Lilly joins CGRP race to cure migraine
Eli Lilly are gearing up to announce details from the latest Emgality analysis, which can potentially push the biotech to the leading pack of the migraine cure race, among Allergan, Amgen and Novartis.
Emgality, similar to competitive treatments, is a once-monthly, self-administered calcitonin gene-related peptide (CGRP) injection currently under review by the FDA for the prevention of migraine in adults.
The Indianapolis based pharma announced results from a post-hoc analysis which demonstrated efficacy of Emgality in patients with episodic and chronic migraine who had previously failed treatment with Allergan’s BOTOX.
Detailed results from EVOLVE-1, EVOLVE-2 and REGAIN stages of phase 3 studies will be presented tomorrow (SATURDAY 30 June) at the American Headache Society (AHS) annual meeting in San Francisco.
Phase 3 trails included randomised, double-blind, placebo-controlled studies that evaluated the efficacy of single and double doses of Emgality (120 mg and 240 mg) in patients with episodic or chronic migraine.
The results show at least 50% reduction in the number of monthly migraine and headache days in patients who had previously failed BOTOX due to lack of efficacy or tolerability issues.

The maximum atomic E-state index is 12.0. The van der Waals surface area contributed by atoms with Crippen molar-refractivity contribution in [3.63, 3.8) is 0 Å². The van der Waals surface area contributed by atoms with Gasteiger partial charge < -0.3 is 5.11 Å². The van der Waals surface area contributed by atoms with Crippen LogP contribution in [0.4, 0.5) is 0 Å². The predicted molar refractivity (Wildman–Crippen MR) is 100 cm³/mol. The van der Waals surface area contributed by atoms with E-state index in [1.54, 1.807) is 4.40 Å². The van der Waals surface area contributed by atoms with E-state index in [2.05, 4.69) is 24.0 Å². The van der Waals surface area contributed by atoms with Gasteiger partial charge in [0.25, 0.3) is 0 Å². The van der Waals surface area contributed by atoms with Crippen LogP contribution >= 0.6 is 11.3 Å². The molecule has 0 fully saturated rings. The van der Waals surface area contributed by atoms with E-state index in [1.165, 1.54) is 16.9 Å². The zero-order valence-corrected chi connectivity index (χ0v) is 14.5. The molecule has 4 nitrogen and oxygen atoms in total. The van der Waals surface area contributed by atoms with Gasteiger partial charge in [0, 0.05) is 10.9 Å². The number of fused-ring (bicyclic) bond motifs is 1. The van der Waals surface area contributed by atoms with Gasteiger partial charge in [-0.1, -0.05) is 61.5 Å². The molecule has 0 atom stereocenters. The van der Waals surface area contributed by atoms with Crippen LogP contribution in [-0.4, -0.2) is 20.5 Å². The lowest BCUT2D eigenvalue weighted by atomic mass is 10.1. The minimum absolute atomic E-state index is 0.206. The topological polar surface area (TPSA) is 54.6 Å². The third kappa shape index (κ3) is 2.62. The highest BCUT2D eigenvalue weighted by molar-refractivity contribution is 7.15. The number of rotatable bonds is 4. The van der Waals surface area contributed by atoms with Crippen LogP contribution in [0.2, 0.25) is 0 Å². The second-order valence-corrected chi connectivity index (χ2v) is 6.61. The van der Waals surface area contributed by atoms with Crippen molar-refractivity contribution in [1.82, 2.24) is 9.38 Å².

Christi Shaw, president of Lilly Bio-Medicines, said: “Despite currently available preventive options, nearly half of patients have discontinued these treatments due to side effects or lack of efficacy.”
“Over the last two decades, Lilly has recognized and invested in efforts to explore innovative potential treatments for primary headache disorders, including Emgality, which is specifically designed for the prevention of migraine and cluster headache.”
Emgality, has been conditionally accepted by the U.S. Food and Drug Administration (FDA) and is expected by the end of September 2018.
CGRP monoclonal antibodies are not new to migraine and headache treatment. Erenumab is in the pipeline of Novartis’ research team, while Amgen’s Aimovig has recently been approved by FDA along with its autoinjector.
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